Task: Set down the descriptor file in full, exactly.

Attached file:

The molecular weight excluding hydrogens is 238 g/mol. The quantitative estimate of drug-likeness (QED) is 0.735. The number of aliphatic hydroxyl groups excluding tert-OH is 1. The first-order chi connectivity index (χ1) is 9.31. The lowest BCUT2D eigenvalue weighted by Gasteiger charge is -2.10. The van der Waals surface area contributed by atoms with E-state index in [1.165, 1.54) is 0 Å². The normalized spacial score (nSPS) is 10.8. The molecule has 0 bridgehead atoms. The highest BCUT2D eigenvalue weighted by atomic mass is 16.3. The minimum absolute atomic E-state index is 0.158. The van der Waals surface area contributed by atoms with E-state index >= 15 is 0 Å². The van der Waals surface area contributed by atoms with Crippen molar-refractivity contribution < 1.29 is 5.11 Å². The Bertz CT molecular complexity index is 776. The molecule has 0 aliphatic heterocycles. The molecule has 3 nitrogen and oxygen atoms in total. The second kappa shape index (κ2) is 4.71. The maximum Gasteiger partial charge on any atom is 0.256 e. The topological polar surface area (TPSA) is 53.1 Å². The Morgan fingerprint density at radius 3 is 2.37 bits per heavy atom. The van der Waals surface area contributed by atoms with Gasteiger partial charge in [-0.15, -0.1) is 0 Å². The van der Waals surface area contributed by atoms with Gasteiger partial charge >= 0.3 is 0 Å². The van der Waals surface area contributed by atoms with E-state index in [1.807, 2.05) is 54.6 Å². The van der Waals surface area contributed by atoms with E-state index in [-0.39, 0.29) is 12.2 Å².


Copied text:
The molecular weight excluding hydrogens is 238 g/mol. The quantitative estimate of drug-likeness (QED) is 0.735. The number of aliphatic hydroxyl groups excluding tert-OH is 1. The first-order chi connectivity index (χ1) is 9.31. The lowest BCUT2D eigenvalue weighted by Gasteiger charge is -2.10. The van der Waals surface area contributed by atoms with E-state index in [1.165, 1.54) is 0 Å². The normalized spacial score (nSPS) is 10.8. The molecule has 0 bridgehead atoms. The highest BCUT2D eigenvalue weighted by atomic mass is 16.3. The minimum absolute atomic E-state index is 0.158. The van der Waals surface area contributed by atoms with E-state index >= 15 is 0 Å². The van der Waals surface area contributed by atoms with Crippen molar-refractivity contribution < 1.29 is 5.11 Å². The Bertz CT molecular complexity index is 776. The molecule has 0 aliphatic heterocycles. The molecule has 3 nitrogen and oxygen atoms in total. The second kappa shape index (κ2) is 4.71. The maximum Gasteiger partial charge on any atom is 0.256 e. The topological polar surface area (TPSA) is 53.1 Å². The Morgan fingerprint density at radius 3 is 2.37 bits per heavy atom. The van der Waals surface area contributed by atoms with Gasteiger partial charge in [-0.15, -0.1) is 0 Å². The van der Waals surface area contributed by atoms with Gasteiger partial charge >= 0.3 is 0 Å². The van der Waals surface area contributed by atoms with E-state index in [1.807, 2.05) is 54.6 Å². The van der Waals surface area contributed by atoms with E-state index in [-0.39, 0.29) is 12.2 Å².